There are more people on University of Maryland's campus on a given school day than who are permanent residents in my hometown county.
So you never would think it would be the target of a phishing scam.
I got a call to my cell phone yesterday morning that went something like this, "Hello, this is the National Bank of said county. Your account with us has been blocked. To remove the block, please call us back at this number."
Interesting. I closed my account with the National Bank in middle school. And I didn't have a cell phone in middle school.
Called the bank, called the police. Did NOT call that number back. Then called my credit card, called my actual bank to report it and put alerts on all my accounts.
Several hours of round robin games of telephone, the police called me back this morning. The FBI is now investigating a phishing scam in my county, where they believe someone got a hold of a "do not call list" and for some reason is targeting the area, which is how they got my cell phone number. The National Bank was just a conscience.
My dad put it perfectly. "It's such a shame that people would waste such incredible talent on something like this," he told me during one of our many phone conversations these past 36 hours.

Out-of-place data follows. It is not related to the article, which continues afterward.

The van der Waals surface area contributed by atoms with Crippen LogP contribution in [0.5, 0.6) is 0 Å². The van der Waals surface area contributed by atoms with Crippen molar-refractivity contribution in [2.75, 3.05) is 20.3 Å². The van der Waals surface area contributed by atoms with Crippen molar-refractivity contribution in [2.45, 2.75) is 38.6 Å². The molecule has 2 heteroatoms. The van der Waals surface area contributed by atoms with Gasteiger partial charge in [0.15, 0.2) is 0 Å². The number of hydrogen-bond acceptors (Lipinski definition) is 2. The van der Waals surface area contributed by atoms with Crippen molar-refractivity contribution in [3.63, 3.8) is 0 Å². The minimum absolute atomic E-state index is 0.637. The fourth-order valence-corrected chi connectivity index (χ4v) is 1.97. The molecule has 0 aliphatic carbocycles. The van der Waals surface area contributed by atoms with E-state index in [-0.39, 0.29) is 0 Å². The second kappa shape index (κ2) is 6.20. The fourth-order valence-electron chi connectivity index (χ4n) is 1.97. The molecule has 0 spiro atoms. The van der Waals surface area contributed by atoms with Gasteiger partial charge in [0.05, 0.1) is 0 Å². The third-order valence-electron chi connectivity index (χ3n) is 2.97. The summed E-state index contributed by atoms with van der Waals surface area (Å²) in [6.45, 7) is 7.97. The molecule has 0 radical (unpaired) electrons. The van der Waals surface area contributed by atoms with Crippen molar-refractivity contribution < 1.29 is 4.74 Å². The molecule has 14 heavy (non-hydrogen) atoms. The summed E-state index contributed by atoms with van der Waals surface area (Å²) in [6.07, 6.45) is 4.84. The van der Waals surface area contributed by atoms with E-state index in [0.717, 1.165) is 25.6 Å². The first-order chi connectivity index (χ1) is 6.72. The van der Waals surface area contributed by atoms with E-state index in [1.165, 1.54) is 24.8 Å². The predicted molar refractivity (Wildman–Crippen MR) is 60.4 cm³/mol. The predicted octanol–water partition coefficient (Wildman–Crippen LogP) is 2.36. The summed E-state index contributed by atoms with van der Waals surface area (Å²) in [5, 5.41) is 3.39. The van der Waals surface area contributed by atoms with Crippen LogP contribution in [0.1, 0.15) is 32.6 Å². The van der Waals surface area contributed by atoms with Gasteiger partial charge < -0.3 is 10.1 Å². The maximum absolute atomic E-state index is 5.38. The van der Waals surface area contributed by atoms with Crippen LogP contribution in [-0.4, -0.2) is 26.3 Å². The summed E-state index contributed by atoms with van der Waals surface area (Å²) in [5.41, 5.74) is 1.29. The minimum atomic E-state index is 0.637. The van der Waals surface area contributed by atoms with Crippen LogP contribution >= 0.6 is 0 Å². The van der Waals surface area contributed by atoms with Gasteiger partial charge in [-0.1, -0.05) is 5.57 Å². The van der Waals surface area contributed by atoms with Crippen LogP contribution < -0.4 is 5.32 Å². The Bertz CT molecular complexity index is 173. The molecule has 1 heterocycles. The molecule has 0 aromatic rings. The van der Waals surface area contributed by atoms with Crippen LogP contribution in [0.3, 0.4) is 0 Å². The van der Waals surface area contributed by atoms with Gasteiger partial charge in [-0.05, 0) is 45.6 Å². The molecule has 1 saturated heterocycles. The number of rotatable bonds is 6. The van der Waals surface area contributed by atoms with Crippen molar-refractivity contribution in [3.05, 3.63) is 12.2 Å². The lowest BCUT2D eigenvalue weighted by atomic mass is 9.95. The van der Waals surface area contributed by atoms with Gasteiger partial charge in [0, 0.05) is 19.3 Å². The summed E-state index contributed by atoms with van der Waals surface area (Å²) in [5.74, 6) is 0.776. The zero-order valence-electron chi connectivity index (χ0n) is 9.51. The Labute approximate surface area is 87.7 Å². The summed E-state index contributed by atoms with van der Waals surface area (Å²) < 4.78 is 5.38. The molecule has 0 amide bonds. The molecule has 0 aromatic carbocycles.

So bizarre that such a condensed, rural area was targeted, but it's also terrifying to think about. Cyber criminals are becoming more sophisticated than ever before. This is way beyond Ocean's Eleven. For example, two hackers in San Francisco were just picked up for their phone phishing scheme with Toyota customers, The Washington Post reported yesterday.
If you receive any weird automated phone messages or texts, DO NOT CALL THE NUMBER BACK. According to the police, it establishes a connection with the hacker as a valid number. Be careful with emails too, some criminals will copy and paste actual bank or other promotional email alerts for a hacking blast. AOL had this happen a few weeks ago. Check the return email address to make sure it's legit.
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